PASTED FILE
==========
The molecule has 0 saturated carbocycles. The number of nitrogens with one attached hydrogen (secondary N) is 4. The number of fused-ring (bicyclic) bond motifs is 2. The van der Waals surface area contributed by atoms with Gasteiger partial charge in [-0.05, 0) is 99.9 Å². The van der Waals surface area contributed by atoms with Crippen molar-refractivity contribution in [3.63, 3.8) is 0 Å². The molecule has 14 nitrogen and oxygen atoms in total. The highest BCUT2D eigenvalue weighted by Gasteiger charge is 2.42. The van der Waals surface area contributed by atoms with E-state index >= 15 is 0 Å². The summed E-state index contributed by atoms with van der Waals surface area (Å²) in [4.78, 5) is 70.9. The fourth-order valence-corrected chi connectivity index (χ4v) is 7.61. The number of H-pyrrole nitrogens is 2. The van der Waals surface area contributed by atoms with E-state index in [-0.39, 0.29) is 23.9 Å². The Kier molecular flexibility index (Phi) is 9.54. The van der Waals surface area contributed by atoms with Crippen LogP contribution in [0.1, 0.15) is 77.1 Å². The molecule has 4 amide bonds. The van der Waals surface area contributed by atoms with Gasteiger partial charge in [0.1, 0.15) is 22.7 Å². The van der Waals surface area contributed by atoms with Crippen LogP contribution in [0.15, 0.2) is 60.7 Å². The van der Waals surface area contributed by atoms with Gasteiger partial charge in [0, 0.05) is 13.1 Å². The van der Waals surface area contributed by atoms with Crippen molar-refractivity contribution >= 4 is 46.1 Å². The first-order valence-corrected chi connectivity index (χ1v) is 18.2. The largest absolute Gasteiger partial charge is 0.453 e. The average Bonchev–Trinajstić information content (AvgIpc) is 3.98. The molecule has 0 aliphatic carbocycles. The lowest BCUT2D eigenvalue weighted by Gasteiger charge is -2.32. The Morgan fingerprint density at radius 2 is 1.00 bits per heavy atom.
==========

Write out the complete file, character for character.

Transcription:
The molecule has 0 saturated carbocycles. The number of nitrogens with one attached hydrogen (secondary N) is 4. The number of fused-ring (bicyclic) bond motifs is 2. The van der Waals surface area contributed by atoms with Gasteiger partial charge in [-0.05, 0) is 99.9 Å². The van der Waals surface area contributed by atoms with Crippen molar-refractivity contribution in [3.63, 3.8) is 0 Å². The molecule has 14 nitrogen and oxygen atoms in total. The highest BCUT2D eigenvalue weighted by Gasteiger charge is 2.42. The van der Waals surface area contributed by atoms with E-state index >= 15 is 0 Å². The summed E-state index contributed by atoms with van der Waals surface area (Å²) in [4.78, 5) is 70.9. The fourth-order valence-corrected chi connectivity index (χ4v) is 7.61. The number of H-pyrrole nitrogens is 2. The van der Waals surface area contributed by atoms with E-state index in [-0.39, 0.29) is 23.9 Å². The Kier molecular flexibility index (Phi) is 9.54. The van der Waals surface area contributed by atoms with Crippen LogP contribution in [0.1, 0.15) is 77.1 Å². The molecule has 4 amide bonds. The van der Waals surface area contributed by atoms with Gasteiger partial charge in [0.1, 0.15) is 22.7 Å². The van der Waals surface area contributed by atoms with Crippen LogP contribution in [0.15, 0.2) is 60.7 Å². The van der Waals surface area contributed by atoms with Gasteiger partial charge in [0, 0.05) is 13.1 Å². The van der Waals surface area contributed by atoms with Crippen molar-refractivity contribution >= 4 is 46.1 Å². The first-order valence-corrected chi connectivity index (χ1v) is 18.2. The largest absolute Gasteiger partial charge is 0.453 e. The average Bonchev–Trinajstić information content (AvgIpc) is 3.98. The molecule has 0 aliphatic carbocycles. The lowest BCUT2D eigenvalue weighted by Gasteiger charge is -2.32. The Morgan fingerprint density at radius 2 is 1.00 bits per heavy atom.